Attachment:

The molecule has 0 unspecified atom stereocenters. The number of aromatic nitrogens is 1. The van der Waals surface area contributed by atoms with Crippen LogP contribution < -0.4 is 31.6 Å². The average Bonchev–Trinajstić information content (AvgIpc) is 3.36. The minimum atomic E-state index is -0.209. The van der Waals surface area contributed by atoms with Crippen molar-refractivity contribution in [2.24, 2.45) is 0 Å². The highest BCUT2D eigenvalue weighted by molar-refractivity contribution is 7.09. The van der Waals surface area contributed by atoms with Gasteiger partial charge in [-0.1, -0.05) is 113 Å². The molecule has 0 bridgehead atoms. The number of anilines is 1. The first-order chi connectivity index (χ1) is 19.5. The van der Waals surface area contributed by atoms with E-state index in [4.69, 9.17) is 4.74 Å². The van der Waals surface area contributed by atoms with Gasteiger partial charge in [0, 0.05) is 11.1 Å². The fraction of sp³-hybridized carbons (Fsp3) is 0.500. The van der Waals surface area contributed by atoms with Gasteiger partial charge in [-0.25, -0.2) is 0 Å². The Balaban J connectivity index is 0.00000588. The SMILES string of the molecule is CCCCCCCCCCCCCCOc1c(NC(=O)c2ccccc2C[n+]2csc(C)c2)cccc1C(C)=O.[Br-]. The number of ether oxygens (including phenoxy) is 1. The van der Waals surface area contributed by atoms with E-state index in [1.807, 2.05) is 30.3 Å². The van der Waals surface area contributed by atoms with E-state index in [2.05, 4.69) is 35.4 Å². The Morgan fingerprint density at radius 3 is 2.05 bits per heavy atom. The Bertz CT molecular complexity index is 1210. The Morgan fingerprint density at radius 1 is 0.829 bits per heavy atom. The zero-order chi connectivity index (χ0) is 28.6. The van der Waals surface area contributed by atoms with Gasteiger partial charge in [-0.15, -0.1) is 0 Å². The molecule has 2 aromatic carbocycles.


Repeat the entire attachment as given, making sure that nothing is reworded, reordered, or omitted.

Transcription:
The molecule has 0 unspecified atom stereocenters. The number of aromatic nitrogens is 1. The van der Waals surface area contributed by atoms with Crippen LogP contribution < -0.4 is 31.6 Å². The average Bonchev–Trinajstić information content (AvgIpc) is 3.36. The minimum atomic E-state index is -0.209. The van der Waals surface area contributed by atoms with Crippen molar-refractivity contribution in [2.24, 2.45) is 0 Å². The highest BCUT2D eigenvalue weighted by molar-refractivity contribution is 7.09. The van der Waals surface area contributed by atoms with Gasteiger partial charge in [-0.1, -0.05) is 113 Å². The molecule has 0 bridgehead atoms. The number of anilines is 1. The first-order chi connectivity index (χ1) is 19.5. The van der Waals surface area contributed by atoms with E-state index in [4.69, 9.17) is 4.74 Å². The van der Waals surface area contributed by atoms with Gasteiger partial charge in [0, 0.05) is 11.1 Å². The fraction of sp³-hybridized carbons (Fsp3) is 0.500. The van der Waals surface area contributed by atoms with Gasteiger partial charge in [-0.25, -0.2) is 0 Å². The Balaban J connectivity index is 0.00000588. The SMILES string of the molecule is CCCCCCCCCCCCCCOc1c(NC(=O)c2ccccc2C[n+]2csc(C)c2)cccc1C(C)=O.[Br-]. The number of ether oxygens (including phenoxy) is 1. The van der Waals surface area contributed by atoms with E-state index in [1.807, 2.05) is 30.3 Å². The van der Waals surface area contributed by atoms with E-state index in [2.05, 4.69) is 35.4 Å². The Morgan fingerprint density at radius 3 is 2.05 bits per heavy atom. The Bertz CT molecular complexity index is 1210. The Morgan fingerprint density at radius 1 is 0.829 bits per heavy atom. The zero-order chi connectivity index (χ0) is 28.6. The van der Waals surface area contributed by atoms with Gasteiger partial charge in [-0.15, -0.1) is 0 Å². The molecule has 2 aromatic carbocycles.